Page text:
2.2. The Aegean islands
Unlike the mainland coasts, the Aegean islands do not have large populations. The population of the islands, especially those in the eastern Aegean decreased considerably before the 1980s due to the economic and social difficulties. They gradually lost their population to both the mainland Greece and other countries. Especially in the 1960s and the 1970s, most of them lost a significant portion of their labour force to industrialised countries of Europe, mainly Germany as only a few islands were prosperous enough to support their population.
However, developing tourism in the region and the growing unemployment in those European countries allowing emigration have caused improvements in the demography in the last two decades. While the population of the eastern Aegean islands was 428,533 in 1981, it had gone up to 456,712 by 1991. It thus signifies a shift towards an increasing population in the last two decades. The rate of the immigration to the islands is now higher than the average to the mainland.
However, the size of the population, which is no more than one and half million, is still not high compared to the overall picture. Excluding Evvia, which could be considered as being integrated into the mainland, the Aegean islands constitute around 10% of the total Greek population. The population of the eastern Aegean islands which are closer to the Turkish mainland constitutes only 5% of Greece’s total population. Moreover, the Aegean Greek islands differ considerably in terms of the number of people they accommodate, though most of the islands still have a very small population.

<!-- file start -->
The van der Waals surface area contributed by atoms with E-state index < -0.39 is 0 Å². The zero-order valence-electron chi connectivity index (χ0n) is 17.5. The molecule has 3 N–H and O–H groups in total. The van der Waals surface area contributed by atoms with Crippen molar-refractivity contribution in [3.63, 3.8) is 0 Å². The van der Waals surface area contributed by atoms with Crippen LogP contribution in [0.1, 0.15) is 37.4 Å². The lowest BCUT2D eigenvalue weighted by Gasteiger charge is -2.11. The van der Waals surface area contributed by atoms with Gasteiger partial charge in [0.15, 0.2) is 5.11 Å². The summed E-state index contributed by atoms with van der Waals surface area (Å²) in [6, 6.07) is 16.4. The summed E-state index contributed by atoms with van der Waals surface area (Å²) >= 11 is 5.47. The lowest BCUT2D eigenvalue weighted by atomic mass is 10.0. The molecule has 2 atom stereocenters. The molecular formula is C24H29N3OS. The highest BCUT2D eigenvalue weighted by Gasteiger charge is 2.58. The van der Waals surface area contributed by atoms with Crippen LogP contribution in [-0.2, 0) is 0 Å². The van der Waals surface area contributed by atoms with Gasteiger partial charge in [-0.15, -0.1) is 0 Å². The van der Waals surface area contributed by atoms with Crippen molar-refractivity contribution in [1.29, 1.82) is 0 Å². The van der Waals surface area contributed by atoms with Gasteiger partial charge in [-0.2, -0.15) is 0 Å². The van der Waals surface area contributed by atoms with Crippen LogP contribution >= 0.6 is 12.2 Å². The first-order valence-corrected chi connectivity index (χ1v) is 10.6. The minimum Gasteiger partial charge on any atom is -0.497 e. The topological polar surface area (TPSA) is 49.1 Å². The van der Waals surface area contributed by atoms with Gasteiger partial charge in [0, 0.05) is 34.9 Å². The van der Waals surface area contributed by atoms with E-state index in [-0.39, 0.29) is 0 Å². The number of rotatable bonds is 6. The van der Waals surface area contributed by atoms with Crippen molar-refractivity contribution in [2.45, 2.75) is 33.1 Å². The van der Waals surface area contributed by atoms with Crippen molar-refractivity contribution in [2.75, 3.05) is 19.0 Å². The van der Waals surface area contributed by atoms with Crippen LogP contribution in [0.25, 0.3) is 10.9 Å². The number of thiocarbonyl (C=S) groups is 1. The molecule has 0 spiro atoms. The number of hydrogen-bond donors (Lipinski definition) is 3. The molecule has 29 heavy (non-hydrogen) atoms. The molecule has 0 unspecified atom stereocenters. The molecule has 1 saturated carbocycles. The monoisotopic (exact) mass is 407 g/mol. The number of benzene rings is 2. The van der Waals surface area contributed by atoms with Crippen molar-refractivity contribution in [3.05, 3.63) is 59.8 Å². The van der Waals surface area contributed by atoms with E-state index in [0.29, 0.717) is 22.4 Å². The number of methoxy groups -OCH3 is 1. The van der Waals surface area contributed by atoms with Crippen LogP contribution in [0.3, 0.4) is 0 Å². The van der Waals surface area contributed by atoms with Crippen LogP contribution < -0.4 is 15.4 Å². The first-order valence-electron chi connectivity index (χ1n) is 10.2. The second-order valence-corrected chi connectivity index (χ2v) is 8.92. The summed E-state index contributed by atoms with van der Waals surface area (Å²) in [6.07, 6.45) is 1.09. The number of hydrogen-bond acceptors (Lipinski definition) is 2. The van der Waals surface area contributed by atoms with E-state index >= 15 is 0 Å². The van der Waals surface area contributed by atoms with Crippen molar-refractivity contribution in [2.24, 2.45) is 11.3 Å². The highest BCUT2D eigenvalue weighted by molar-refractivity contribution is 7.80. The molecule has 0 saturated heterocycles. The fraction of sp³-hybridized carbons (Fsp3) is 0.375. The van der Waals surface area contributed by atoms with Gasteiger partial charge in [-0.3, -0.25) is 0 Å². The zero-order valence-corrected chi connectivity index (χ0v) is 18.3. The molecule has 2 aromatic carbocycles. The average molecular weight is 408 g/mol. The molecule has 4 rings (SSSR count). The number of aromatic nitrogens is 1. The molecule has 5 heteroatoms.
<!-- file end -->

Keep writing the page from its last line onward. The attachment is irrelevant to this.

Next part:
The economy of the islands has always been confined to agriculture, producing traditional products such as olives, wheat, wine, tobacco and mastic. Fisheries has not been important in the economic livelihood of the islanders, as the Aegean Sea as a whole is not rich in fish stocks. The Turkish islands of Bozcaada and Gökçeada are no exception in this regard. The living standard in the Aegean islands does not seem to have significantly improved in recent years. Growing traditional agricultural products is still the main occupation. Industry is on a very small scale and mostly related to processing agricultural products. The islands inevitably depend heavily on the mainland for their livelihood.
The only improvement has been the developing tourism in recent years. In 1984, only 5.5 million tourists visited Greece as a whole but the number had doubled by 1994. The number of tourists coming to the Aegean islands has also increased significantly. The ongoing European and Greek policies on regional development seem to be helping the Aegean islands to attract more tourists.
3. Under-Water Structure of the Aegean Sea
Like the above factors, the factors that are related to the sea-bed features of the Aegean Sea are similarly relevant to the settlement of the Aegean maritime disputes. The identification of such features in any given case is a highly technical task. It is therefore necessary to establish first of all the relevant technical information before examining the sea-bed features of the Aegean Sea.
3.1. Oceanic and continental crusts